Logo

Breaking News Archives

Dec 10, 2002  •  Post A Comment

Tuesday, Dec. 10

EchoStar acquisition deal killed

The proposed $18 billion EchoStar Communications acquisition of Hughes Electronics Corp. and its DirecTV satellite unit is dead, killed by regulatory opposition.

The end of the proposed merger cost EchoStar a reported $600 million, which it is obligated to pay to Hughes as a termination fee.

Insiders have long viewed the end of the EchoStar-Hughes combination as the likely beginning of a renewed bid by News Corp., which has long sought a presence in the lucrative North American satellite market to add to its satellite interests in Europe, Asia and elsewhere.

Regulators looked askance at the proposed EchoStar acquisition, judging it be anti-competitive. EchoStar argued in turn that the satellite industry’s true competition is actually with the cable business.

Parsons confirms ‘pause’ in CNN-ABC merger talks: The merger talks between CNN and ABC News have “hit the pause button,” Richard Parsons, AOL Time Warner CEO, confirmed today during a media conference sponsored by UBS Warburg.

“Both brand owners want to control their own air, but they’re getting everything from the same factory,” he said, referring to similar sentiments expressed last week by Michael Eisner, chairman of The Walt Disney Co., which owns ABC. “It’s complicated in that once you go down that road, can you ever come back?”

Mr. Parsons said while the concept of some kind of alliance “has inherent merits and business sense,” it also has an awful lot of operational and structuring complexities, “and nobody’s figured it out yet.”

Mr. Parsons said while the concept of some kind of alliance “has inherent merits and business sense,” it also has an awful lot of operational and structuring complexities, “and nobody’s figured it out yet.” He also said his company has had news alliance talks with CBS in the past.

Season-ending episode of ‘Sopranos’ a ratings hit: HBO’s “The Sopranos” went out with a bada-bing in its season-ending episode last Sunday, drawing almost 12.5 million viewers for the Mob saga’s final twists — most especially Tony and Carmela’s big domestic shootout.

By comparison, “The Sopranos” opened its season this past September with 13.4 million viewers, making it the most watched single program in HBO’s history. The season-ending episode now becomes the second-most watched program in HBO’s history, with the pre-“Sopranos” ratings champ, a 1989 Mike Tyson boxing match that drew approximately 11.3 million viewers, dropping to third place.

Snyderman leaves ABC News: Dr. Nancy Snyderman has signed off at ABC News, where she has been a medical contributor and was an occasional substitute anchor in the late ’80s, to become a VP at Johnson & Johnson, the company for which she made a commercial that got her in hot water with ABC News earlier this year.

In the position created for her, VP for medical affairs, corporate staff, Dr. Snyderman will advise Johnson & Johnson and its companies on the introduction of new technologies.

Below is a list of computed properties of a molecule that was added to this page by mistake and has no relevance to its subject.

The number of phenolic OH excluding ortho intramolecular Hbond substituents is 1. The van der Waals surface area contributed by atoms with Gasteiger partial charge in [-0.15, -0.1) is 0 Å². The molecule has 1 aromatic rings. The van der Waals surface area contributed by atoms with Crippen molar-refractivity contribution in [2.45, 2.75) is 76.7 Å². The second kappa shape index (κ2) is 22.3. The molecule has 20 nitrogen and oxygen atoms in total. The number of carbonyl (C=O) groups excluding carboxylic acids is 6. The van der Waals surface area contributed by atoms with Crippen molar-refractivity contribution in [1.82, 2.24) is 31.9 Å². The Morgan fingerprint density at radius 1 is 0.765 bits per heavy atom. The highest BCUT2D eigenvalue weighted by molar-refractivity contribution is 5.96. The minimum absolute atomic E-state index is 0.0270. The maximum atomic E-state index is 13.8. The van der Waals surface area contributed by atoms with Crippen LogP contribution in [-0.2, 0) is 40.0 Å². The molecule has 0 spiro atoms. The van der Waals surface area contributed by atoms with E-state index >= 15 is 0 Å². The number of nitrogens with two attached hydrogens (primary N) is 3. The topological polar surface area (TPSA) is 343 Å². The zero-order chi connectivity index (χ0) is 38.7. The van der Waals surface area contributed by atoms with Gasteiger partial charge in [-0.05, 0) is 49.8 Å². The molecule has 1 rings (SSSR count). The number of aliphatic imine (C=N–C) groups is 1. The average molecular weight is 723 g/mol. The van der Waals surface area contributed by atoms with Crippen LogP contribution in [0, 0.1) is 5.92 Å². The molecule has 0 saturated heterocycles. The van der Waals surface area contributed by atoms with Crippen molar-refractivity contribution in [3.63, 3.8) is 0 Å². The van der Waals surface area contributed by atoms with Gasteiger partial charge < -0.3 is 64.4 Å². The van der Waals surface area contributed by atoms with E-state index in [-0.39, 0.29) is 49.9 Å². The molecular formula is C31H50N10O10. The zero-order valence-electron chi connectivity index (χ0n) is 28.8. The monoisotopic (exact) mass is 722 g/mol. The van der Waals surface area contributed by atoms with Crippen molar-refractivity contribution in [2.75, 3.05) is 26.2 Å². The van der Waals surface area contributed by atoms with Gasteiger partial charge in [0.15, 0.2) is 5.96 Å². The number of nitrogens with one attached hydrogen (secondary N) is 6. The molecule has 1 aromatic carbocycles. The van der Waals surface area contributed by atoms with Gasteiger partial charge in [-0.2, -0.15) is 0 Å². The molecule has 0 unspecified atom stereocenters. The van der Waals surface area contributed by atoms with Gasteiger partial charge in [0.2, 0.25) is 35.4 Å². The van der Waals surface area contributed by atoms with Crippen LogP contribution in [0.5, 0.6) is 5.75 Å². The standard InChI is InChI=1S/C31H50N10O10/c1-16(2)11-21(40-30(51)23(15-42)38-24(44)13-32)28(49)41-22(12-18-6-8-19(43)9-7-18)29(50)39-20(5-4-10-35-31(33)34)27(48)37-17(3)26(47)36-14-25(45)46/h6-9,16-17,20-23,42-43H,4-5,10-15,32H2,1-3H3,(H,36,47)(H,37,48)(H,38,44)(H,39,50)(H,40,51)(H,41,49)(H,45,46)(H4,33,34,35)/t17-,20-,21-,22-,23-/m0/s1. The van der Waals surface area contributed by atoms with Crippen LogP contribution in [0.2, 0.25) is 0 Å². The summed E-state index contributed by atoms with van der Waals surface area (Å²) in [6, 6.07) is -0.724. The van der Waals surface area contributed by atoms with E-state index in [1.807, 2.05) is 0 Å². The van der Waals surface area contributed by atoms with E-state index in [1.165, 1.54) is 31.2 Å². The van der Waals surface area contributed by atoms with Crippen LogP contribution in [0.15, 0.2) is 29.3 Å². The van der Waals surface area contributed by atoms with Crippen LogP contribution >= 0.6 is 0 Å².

Dr. Snyderman was suspended by ABC News for a week last spring after making a radio commercial for Johnson & Johnson’s Tylenol. She violated the ABC News policy against employee endorsement of products when she made the commercial.

Arbitron finds people watch cable away from home: Four out of five people from households without either cable or satellite television access at home still manage to watch cable television networks outside the home.

That’s the latest finding from Arbitron’s Portable People Meter market trial in Philadelphia. The PPM is a pager-size electronic device that has the ability to measure out-of-home viewing.

According to PPM data, nearly 30 percent of people living in non-cable and non-satellite households are exposed to a half-hour or more of cable per day. Not surprisingly, for people who live in homes that do not subscribe to satellite or cable, younger viewers — including children 6 to 11, teens 12 to 17 and persons 18 to 34 — are more likely to have higher levels of cable exposure than older household members. Nearly 62 percent of PPM panelists under the age of 35 who live in non-cable homes were exposed to more than one quarter-hour of cable per day, while more than one-third of persons 35 and older living in non-cable homes were exposed to more than one quarter-hour of cable per day.

The peak cable viewing time for residents of non-cable homes is Monday through Friday, 8 p.m. to 11 p.m. On Saturday and Sunday, the peak cable viewing time is 4 p.m. to 6 p.m., according to Arbitron.

ABC to premiere three dramas Jan. 27: ABC Television Network has announced that Monday, Jan. 27, will be the premiere date for its three midseason drama series.

Leading off the night will be “Veritas: The Quest” (8 p.m. to 9 p.m., ET) an action-adventure drama that chronicles a father and son’s archaeological journeys. The new series is produced by Touchstone Television in association with Storyline Entertainment and Massett/Zinman Productions.

Up next will be “Dragnet” (9 p.m. to 10 p.m.) a modern-day version of the classic police drama. Wolf Films is producing the show in association with Universal Network Television.

And capping off the night will be “Miracles” (10 p.m. to 11 p.m.), which follows an investigator of modern miracles. The new series is produced by Touchstone Television in association with Spyglass Entertainment.

McGuinness moves up at NBC: John McGuinness, a 15-time Emmy winner and a veteran of seven Olympic Games, has been named senior producer, heading the NBC Olympic Profiles Unit. He joined NBC Sports in 1991 and among his other assignments he has been NBC’s lead tennis producer for 10 years.